This weekend my fortune read:
A big fortune will descend upon you this year.
It couldn’t have come at a better time.
After a break, I’m taking another course for my Special Education certification. The homework load is crushing. I’ve decided the only way I can continue to write is to use my precious 30-minute lunch like I did last year. But I’m having a hard time meeting the demands of the students at school, so lesson plan prepping is creeping into lunch. I was also lucky enough to get a big website content-editing job, but it will be another responsibility to make time for… if I only had more time.
Amid all of the dark and dreary prospects for my writing, I received a shimmer of hope. I made it into Pitch Madness
Funny because this summer, I emailed Sharon Mayhew and said I was done with contests because nothing would ever come of them. My previous attempts had either fallen flat or I got through one round just to lose later on.
Then WriteOnCon came ‘round. I put a query and pages up on the forums. But his time I didn’t hope for a Ninja request. Even though this manuscript came together for me in a way that no previous one had before, I hadn’t had as many writers critique it yet, so I wasn’t confident.
But it just felt so… polished.
The feedback was positive. And I actually received a Ninja request for pages!
When Pitch Madness started, I submitted with more confidence. Though I was thrilled to get a slot (thanks, S.M. Johnston ) the thrill soon gave way to nerves. Writers can only be happy for about 5 seconds.
Twitter hashtag #PitchMadness soon came alive with entries that writers loved. Mine received little mention. I told myself to prepare for the worst (I’m part Irish).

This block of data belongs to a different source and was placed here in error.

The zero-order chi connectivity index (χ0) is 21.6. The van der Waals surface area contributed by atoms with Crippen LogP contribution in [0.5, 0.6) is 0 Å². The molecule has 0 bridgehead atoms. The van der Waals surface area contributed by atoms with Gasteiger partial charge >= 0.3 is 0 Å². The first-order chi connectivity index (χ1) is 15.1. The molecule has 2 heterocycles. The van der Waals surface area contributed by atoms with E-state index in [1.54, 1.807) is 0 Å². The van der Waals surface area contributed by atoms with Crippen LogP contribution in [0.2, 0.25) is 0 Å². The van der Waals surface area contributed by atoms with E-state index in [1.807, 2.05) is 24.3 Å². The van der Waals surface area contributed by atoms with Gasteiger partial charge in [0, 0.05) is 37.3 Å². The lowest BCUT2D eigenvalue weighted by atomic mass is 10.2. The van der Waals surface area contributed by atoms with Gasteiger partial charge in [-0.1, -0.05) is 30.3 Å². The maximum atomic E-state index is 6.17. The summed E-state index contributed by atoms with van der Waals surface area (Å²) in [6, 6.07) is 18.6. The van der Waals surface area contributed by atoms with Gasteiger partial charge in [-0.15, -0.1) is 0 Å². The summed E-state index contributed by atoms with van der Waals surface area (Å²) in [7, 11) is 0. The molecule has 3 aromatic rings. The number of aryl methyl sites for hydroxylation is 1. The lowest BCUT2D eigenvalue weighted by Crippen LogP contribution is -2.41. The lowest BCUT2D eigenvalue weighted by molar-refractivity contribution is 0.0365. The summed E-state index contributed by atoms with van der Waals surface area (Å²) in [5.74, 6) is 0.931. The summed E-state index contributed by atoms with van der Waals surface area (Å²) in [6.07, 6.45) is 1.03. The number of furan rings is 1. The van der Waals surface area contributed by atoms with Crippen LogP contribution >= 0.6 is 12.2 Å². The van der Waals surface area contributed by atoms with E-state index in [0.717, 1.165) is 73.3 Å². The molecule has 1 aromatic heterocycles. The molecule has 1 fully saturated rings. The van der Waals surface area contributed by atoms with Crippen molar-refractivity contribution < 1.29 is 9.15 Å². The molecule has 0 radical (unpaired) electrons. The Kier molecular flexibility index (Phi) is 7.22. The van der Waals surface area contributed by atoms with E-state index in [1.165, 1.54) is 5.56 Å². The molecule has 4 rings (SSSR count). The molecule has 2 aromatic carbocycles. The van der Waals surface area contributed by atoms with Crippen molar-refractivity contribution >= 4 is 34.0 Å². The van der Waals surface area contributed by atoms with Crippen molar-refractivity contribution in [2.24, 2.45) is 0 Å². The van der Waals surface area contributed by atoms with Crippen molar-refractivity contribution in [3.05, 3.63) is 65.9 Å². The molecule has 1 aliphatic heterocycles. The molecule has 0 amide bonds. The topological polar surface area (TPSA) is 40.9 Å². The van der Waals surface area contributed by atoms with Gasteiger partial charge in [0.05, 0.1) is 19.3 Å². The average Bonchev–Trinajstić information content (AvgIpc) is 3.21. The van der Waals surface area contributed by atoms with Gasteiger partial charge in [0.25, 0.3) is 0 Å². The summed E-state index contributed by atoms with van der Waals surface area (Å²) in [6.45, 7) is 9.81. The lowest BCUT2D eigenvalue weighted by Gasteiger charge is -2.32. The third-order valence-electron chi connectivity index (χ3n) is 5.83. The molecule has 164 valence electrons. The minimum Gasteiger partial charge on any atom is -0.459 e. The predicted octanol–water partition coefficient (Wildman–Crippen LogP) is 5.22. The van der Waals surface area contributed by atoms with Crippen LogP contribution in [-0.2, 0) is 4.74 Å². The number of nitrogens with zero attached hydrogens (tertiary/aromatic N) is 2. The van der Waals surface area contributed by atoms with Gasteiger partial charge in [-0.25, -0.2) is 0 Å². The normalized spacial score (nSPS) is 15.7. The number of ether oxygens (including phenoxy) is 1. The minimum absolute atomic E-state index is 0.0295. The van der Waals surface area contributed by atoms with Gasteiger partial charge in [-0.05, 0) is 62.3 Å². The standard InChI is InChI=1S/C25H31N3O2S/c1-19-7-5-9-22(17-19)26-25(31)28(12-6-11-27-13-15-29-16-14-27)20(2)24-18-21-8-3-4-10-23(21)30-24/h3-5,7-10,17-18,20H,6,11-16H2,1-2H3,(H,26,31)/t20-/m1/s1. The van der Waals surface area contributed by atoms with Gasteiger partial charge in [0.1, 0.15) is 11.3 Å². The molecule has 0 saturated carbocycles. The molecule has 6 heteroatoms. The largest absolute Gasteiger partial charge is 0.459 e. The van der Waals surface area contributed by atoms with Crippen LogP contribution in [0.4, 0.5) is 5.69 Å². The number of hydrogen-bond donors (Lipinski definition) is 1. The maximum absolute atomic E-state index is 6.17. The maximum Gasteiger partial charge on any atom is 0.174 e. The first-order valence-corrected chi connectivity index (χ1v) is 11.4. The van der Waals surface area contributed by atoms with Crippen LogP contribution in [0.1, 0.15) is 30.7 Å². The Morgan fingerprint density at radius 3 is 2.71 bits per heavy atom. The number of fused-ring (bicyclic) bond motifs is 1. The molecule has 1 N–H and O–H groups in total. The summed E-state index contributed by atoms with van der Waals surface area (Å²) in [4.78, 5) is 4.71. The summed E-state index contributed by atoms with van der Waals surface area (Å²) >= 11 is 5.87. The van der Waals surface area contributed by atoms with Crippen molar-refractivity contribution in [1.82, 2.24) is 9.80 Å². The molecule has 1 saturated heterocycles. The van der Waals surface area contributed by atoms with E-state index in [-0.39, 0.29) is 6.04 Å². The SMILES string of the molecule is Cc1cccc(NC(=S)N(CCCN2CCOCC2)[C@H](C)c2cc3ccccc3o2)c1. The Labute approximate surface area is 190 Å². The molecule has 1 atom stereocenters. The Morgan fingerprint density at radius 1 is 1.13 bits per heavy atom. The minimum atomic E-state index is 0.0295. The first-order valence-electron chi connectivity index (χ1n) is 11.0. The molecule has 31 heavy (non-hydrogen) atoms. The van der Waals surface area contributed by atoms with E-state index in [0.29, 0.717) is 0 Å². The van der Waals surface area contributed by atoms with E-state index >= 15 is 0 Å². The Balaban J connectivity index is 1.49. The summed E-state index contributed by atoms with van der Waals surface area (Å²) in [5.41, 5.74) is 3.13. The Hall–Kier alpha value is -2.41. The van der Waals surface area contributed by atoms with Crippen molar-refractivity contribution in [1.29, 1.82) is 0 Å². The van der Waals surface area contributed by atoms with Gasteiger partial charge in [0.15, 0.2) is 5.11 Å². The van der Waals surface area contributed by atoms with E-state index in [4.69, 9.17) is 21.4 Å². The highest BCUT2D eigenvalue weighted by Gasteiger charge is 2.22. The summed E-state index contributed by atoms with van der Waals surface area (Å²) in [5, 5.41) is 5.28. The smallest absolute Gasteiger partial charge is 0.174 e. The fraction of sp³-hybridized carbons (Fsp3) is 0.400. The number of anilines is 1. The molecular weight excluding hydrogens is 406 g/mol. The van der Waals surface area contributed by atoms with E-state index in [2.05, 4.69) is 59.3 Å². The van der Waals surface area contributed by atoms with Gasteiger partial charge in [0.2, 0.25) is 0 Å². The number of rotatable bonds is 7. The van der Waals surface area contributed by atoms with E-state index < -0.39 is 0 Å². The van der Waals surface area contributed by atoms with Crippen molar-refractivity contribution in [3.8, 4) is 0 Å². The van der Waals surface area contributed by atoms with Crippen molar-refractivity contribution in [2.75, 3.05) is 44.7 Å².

While I waited for the results, I pushed to finish my course assignments. If I didn’t complete them a day early, I wouldn’t be able to meet with a new critique group I’d been invited to join.
On Monday evening, my son and husband cooked dinner, so I could do homework. My daughter did extra too.
Tuesday my body buzzed with nerves. Work was hectic. Then the Pitch Madness news came in at noon—I had 3 bids and all from Awesome Agents. The highest bid requested a query + 100 pages. But I couldn’t bask in the sun of requests. Instead, I studied for and took an online quiz while I cooked dinner. Then I rushed my daughter to ballet.
(Where I couldn’t find a parking spot, so I had to rush into a bakery to buy a tart slice for “dinner” before I got a parking ticket. I sat in the car to send out my query and 100 pages to the winning agents.)
After that, I attended my son’s high school orientation, rushed to the critique group (where I was pretty incoherent), and arrived home shortly before bedtime.
This morning, as I was driving (groggily) to work, I thought about the last week and about my cookie fortune. My mind wandered to my husband’s fortune:
You will soon discover how fortunate you really are.
His fortune applied to me too. It’s easy to lose sight of this when sagging beneath money worries, deadlines we think we can’t meet, errands, obligations, insecurities, and setbacks.
I can focus on the uncertainties, the things not going right or I can focus on my family who make sure I could make time for school and writing. Even if I don’t get an agent out of this, the Pitch Madness team and three agents saw some promise in my premise and pages.
If I always look at what I don’t have, what I’m striving for, I’ll forget to remember how fortunate I really am. Right now.